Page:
David Zwila Natural Medical CareI think everyone knows the troublesome causing weed – dandelion or taraxacum officinalis. It is a common place to most yards at this time of the year. Dandelion appears in the spring and can remain until the fall. It can make the most beautiful lawns damaged in their appearance with this unsightly visitor. But what most do not know is that the dandelion has many medicinal plant benefits. It has a long and vibrant history. The first mention of the Dandelion as a medicine was in the tenth and eleventh centuries by Persian physicians Razi and Avicenna. The leaves are shiny and the margins of each leaf are cut into great jagged teeth, either upright or pointing somewhat backwards, and these teeth are what give the dandelion its name of resembling the teeth of a lion. Also well known to this plant is upon picking the flowers, a milky juice exudes from the broken edges of the stem, and turns to a brown stain on the hand. The dandelion furnishes considerable quantities of pollen and nectar to the bees, flies and other insects. The dandelion is also furnishes food to pigs, horses, goats and birds. Humans have consumed dandelion leaves in salads, soups and on top of sandwiches. Dandelion tea is a popular beverage. The dried dandelion leaves can be used as a digestive or diet drinks and in herbal beers. The dandelion flowers are used in the preparation of a beverage known as Dandelion Wine. The roots of the dandelion have been used to make dandelion coffee.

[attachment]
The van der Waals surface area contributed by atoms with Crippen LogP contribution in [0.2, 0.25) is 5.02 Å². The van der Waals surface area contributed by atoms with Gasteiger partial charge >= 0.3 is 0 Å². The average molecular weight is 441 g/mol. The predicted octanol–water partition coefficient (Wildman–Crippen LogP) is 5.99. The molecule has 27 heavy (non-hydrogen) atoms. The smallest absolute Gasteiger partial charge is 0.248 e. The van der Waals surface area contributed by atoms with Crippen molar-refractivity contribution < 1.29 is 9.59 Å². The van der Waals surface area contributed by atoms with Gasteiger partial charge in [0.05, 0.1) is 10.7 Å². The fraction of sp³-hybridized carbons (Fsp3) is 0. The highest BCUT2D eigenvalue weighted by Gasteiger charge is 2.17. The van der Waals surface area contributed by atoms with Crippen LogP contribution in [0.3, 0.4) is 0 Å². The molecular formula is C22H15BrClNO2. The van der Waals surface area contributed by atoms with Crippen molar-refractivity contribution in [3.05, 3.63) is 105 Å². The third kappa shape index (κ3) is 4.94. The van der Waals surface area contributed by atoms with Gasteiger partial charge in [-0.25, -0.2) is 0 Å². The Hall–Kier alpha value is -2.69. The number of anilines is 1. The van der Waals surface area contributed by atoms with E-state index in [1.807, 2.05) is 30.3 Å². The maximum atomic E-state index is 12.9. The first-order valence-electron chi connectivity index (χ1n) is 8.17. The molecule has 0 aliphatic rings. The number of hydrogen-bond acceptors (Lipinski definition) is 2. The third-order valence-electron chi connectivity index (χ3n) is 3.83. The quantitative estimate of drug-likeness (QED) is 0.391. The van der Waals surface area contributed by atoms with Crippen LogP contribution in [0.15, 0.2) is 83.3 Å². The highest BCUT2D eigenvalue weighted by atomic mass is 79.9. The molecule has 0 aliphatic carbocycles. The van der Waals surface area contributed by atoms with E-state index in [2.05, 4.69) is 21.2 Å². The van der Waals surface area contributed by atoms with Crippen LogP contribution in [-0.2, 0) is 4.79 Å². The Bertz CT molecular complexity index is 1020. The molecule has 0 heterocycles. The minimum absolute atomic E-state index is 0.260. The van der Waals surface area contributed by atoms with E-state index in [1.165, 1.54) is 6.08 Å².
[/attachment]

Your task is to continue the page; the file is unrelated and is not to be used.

Taraxacum officinal or dandelion is a bitter and its properties are astringent. Medicinal properties include being used as a diuretic and tonic. Dandelion contains substantial levels of vitamins A, C, D, B-complex, iron, magnesium, zinc, potassium, manganese, choline, calcium and boron. Of all the greens available, dandelion leaves contain the highest content of vitamin A. It is a general stimulant to the overall system, but especially to the urinary organs, and is used in kidney and liver disorders. It is useful for liver complaints and has the doctrine of signatures of the liver, because of its bright yellow flowers of a bilious hue. It is added to many liver and gallbladder support formulas. It has been used as a laxative for mild constipation. It has also been used for increasing the appetite and promoting digestion. There is some support in the literature using this plant topically on to rid the body of warts.

So as you a pulling this unwanted visitor out of your yard this summer also remember that this is used by animals for food and has many medicinal benefits.